We awake this morning to reports that Chrysler will file for Chapter 11 bankruptcy . Despite efforts by the Obama administration to force Chrysler stakeholders to find an out-of-court solution, certain debt holders would not agree to the haircut they would have to take in forgiving debt to the auto giant. What they seem to be saying is that, under the terms of the proposed solution, labor would receive a disproportionate share of equity in the restructured company.
Where seniority for airline workers is earned through longevity, capital structure seniority is a bit different. In a bankruptcy, there are different classes of capital. Debt secured by company assets is the most senior on the list of creditors who will be paid. Unsecured debt capital is next in the pecking order, followed by preferred stock and, lastly, common equity.
Nowhere is “sweat equity” reported on a company’s balance sheet. However, worker concessions have been recognized as capital in a restructuring scenario and have been currency accorded a stake in a reorganized enterprise. Moreover, it is the sweat equity at Chrysler held by current and retired workers that might appear to some as being unduly enriched through the deal that gave them a 55 percent ownership stake in a restructured Chrysler.
A very different scenario played out in the airline industry. There, in bankruptcy cases that resulted in either a termination or freezing of pension plans and/or alterations to retiree benefit plans, creditors made it clear that they would not pay the bills from the past by forgoing profits in the future. For airline companies to emerge from Chapter 11, they needed public capital to fund their exit from bankruptcy. For car companies, the government is the source of exit capital.
This morning’s New York Times, quotes a statement from GM’s bondholders that applies to Chrysler’s issue as well: “We believe the offer to be a blatant disregard of fairness for the bondholders who have funded this company and amounts to using taxpayer money to show political favoritism of one creditor over another.”
As the article notes: “The U.A.W. members at both automakers stand to lose some of their pay and benefits, but the cuts are not as deep as those faced by airline and steel workers when their companies went bankrupt. Under proposed deals devised by the Treasury Department, U.A.W. pensions and retiree health care benefits would largely be protected”.
Airline Seniority In The News
On Tuesday, Terry Maxon of the Dallas Morning News wrote about the former TWA flight attendants and their dissatisfaction over their treatment from the flight attendant union when American purchased the assets of the troubled and iconic carrier in 2001. Also Tuesday, the four-year seniority battle between the merged group of pilots at US Airways got underway in US District Court in Phoenix, Arizona. Read Dawn Gilbertson’s reporting in the Arizona Republic and on the paper’s US Airways blog.
Whether it is in the airline industry or in the automobile industry, there clearly is something wrong with the seniority system. My question: should seniority really be sacred? The current seniority system does not work for shrinking industries like airlines and autos.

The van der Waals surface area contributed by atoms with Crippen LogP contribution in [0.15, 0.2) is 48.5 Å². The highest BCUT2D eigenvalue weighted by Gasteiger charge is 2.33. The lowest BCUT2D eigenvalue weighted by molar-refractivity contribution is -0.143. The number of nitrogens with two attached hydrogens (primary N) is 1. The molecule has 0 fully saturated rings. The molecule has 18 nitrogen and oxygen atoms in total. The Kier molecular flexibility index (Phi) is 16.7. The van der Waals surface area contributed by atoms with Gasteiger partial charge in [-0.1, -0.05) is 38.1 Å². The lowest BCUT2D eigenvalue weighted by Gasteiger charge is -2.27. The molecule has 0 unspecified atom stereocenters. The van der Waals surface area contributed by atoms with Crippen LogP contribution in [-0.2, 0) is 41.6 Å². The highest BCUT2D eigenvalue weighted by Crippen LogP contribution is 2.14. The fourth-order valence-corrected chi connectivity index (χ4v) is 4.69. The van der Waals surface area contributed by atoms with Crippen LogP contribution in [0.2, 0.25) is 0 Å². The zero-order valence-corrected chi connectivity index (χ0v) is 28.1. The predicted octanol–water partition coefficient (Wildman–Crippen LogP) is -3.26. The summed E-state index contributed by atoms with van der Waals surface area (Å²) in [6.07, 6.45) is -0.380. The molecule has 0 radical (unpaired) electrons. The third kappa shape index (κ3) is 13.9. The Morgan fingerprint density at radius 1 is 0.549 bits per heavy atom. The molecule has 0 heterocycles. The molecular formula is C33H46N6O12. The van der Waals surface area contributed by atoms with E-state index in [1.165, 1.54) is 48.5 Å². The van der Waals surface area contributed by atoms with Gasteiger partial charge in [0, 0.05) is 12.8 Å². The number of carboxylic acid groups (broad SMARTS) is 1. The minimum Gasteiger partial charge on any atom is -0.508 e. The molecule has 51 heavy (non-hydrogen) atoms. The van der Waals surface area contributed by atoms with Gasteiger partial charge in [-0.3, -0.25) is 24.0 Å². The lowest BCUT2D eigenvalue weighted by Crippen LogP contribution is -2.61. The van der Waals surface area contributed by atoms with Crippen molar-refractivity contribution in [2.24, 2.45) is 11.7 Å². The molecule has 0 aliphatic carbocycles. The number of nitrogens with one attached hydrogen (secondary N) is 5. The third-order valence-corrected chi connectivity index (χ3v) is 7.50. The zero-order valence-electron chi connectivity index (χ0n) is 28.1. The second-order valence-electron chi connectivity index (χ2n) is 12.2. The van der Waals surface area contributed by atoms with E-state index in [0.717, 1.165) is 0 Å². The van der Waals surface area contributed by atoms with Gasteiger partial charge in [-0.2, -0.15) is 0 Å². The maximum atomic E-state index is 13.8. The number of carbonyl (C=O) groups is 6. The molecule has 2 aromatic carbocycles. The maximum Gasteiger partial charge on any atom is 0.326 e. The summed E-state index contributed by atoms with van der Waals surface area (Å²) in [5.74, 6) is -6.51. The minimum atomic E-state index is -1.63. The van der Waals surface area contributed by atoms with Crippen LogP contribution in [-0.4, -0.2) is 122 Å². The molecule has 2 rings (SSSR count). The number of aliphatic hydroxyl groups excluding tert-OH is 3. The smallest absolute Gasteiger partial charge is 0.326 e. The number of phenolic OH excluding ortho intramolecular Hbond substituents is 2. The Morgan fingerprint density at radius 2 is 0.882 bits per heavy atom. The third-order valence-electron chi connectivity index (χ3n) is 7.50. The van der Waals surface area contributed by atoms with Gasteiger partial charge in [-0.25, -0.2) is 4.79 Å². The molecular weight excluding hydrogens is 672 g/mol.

I am in stark agreement with the actions taken by the Association of Professional Flight Attendants, the union that represents AA flight service crews, which in protecting the seniority rights of its members decided that former TWA flight attendants would be put at the end of the seniority list when they joined AA ranks. The fact is this wasn’t a merger of equals. At the time of the purchase, TWA had sold most strategic assets and had reached its tipping point. There was nothing left to borrow and no hope except American’s offer to buy its assets.
I am in stark agreement with the America West pilots in their disagreement with the former US Airways [East] pilots who had little hope of a career absent the reorganization plan that involved a merger with America West.
Given that the economy will continue to call into question the future viability of any number of US airlines, this seniority issue is far from over. Plain and simple, it is about economics and the viability of individual carriers. US Airways [East] was not going to survive in its 2004 form for long. TWA would likely have died of natural causes as the effects of 9/11 ravaged the industry.
Given that the airline industry will likely get smaller before and if it gets bigger, it is high time that organized labor puts down its swords and constructs a national seniority list. Employees should have the right to move within the industry should their carrier cease to exist. Seniority should not be a shield for some to hide behind. Rather it should promote stability for those experienced workers that choose to offer their services for hire in an open market
The economic crisis and its impact on corporate America highlight the need for thoughtful analysis of labor issues. Seniority is only the first of the “third-rail” topics we shouldn’t be afraid to discuss. Another is the “legacy costs” like pension and retiree benefits and whether they should be the sole responsibility of the employer in today’s world. Best that I can tell, this growing financial burden on employers may serve only to stand in the way of active employees working to maximize their earnings.
Time will tell what ultimately will emerge from Chrysler’s bankruptcy; GM’s prospects for the future and whether the deal at Ford positions that company to compete for the long term. The same day might be coming for airlines which would be wise to learn lessons from the industries that come before them.
I make that final statement after reading through Obama’s statements. The US government is constructing a safety net for Chrysler and its workers. Some will fall through and others will be saved. Airline labor should be thinking about the same.